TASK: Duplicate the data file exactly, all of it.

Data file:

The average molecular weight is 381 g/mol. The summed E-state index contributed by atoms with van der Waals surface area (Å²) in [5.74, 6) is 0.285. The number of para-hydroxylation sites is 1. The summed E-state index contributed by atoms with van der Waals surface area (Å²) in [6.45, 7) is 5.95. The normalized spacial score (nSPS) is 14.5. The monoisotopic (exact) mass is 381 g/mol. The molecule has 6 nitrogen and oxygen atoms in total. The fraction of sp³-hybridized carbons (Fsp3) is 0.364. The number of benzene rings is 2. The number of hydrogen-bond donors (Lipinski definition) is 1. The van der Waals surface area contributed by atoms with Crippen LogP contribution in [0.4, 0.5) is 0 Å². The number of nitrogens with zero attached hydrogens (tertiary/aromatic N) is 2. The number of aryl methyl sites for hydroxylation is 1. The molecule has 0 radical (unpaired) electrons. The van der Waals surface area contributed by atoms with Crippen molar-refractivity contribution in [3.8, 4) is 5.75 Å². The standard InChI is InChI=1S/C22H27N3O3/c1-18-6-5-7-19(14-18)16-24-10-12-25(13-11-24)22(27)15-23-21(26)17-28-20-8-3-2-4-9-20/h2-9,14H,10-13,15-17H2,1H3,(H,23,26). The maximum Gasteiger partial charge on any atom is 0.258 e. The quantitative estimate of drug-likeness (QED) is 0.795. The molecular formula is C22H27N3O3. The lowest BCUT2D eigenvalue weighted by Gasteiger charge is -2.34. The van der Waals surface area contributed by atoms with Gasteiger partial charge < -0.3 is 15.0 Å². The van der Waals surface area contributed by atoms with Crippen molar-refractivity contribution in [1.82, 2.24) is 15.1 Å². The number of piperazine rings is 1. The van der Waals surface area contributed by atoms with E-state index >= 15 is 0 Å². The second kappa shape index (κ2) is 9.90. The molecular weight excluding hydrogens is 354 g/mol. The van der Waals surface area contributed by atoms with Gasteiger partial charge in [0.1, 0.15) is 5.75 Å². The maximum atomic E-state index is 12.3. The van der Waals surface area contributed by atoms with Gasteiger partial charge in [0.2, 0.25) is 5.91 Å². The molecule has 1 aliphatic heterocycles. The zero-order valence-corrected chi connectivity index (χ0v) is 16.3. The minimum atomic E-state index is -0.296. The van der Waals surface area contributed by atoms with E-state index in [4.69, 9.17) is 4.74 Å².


The average molecular weight is 381 g/mol. The summed E-state index contributed by atoms with van der Waals surface area (Å²) in [5.74, 6) is 0.285. The number of para-hydroxylation sites is 1. The summed E-state index contributed by atoms with van der Waals surface area (Å²) in [6.45, 7) is 5.95. The normalized spacial score (nSPS) is 14.5. The monoisotopic (exact) mass is 381 g/mol. The molecule has 6 nitrogen and oxygen atoms in total. The fraction of sp³-hybridized carbons (Fsp3) is 0.364. The number of benzene rings is 2. The number of hydrogen-bond donors (Lipinski definition) is 1. The van der Waals surface area contributed by atoms with Crippen LogP contribution in [0.4, 0.5) is 0 Å². The number of nitrogens with zero attached hydrogens (tertiary/aromatic N) is 2. The number of aryl methyl sites for hydroxylation is 1. The molecule has 0 radical (unpaired) electrons. The van der Waals surface area contributed by atoms with Crippen molar-refractivity contribution in [3.8, 4) is 5.75 Å². The standard InChI is InChI=1S/C22H27N3O3/c1-18-6-5-7-19(14-18)16-24-10-12-25(13-11-24)22(27)15-23-21(26)17-28-20-8-3-2-4-9-20/h2-9,14H,10-13,15-17H2,1H3,(H,23,26). The maximum Gasteiger partial charge on any atom is 0.258 e. The quantitative estimate of drug-likeness (QED) is 0.795. The molecular formula is C22H27N3O3. The lowest BCUT2D eigenvalue weighted by Gasteiger charge is -2.34. The van der Waals surface area contributed by atoms with Gasteiger partial charge < -0.3 is 15.0 Å². The van der Waals surface area contributed by atoms with Crippen molar-refractivity contribution in [1.82, 2.24) is 15.1 Å². The number of piperazine rings is 1. The van der Waals surface area contributed by atoms with E-state index >= 15 is 0 Å². The second kappa shape index (κ2) is 9.90. The molecular weight excluding hydrogens is 354 g/mol. The van der Waals surface area contributed by atoms with Gasteiger partial charge in [0.1, 0.15) is 5.75 Å². The maximum atomic E-state index is 12.3. The van der Waals surface area contributed by atoms with Gasteiger partial charge in [0.2, 0.25) is 5.91 Å². The molecule has 1 aliphatic heterocycles. The zero-order valence-corrected chi connectivity index (χ0v) is 16.3. The minimum atomic E-state index is -0.296. The van der Waals surface area contributed by atoms with E-state index in [4.69, 9.17) is 4.74 Å².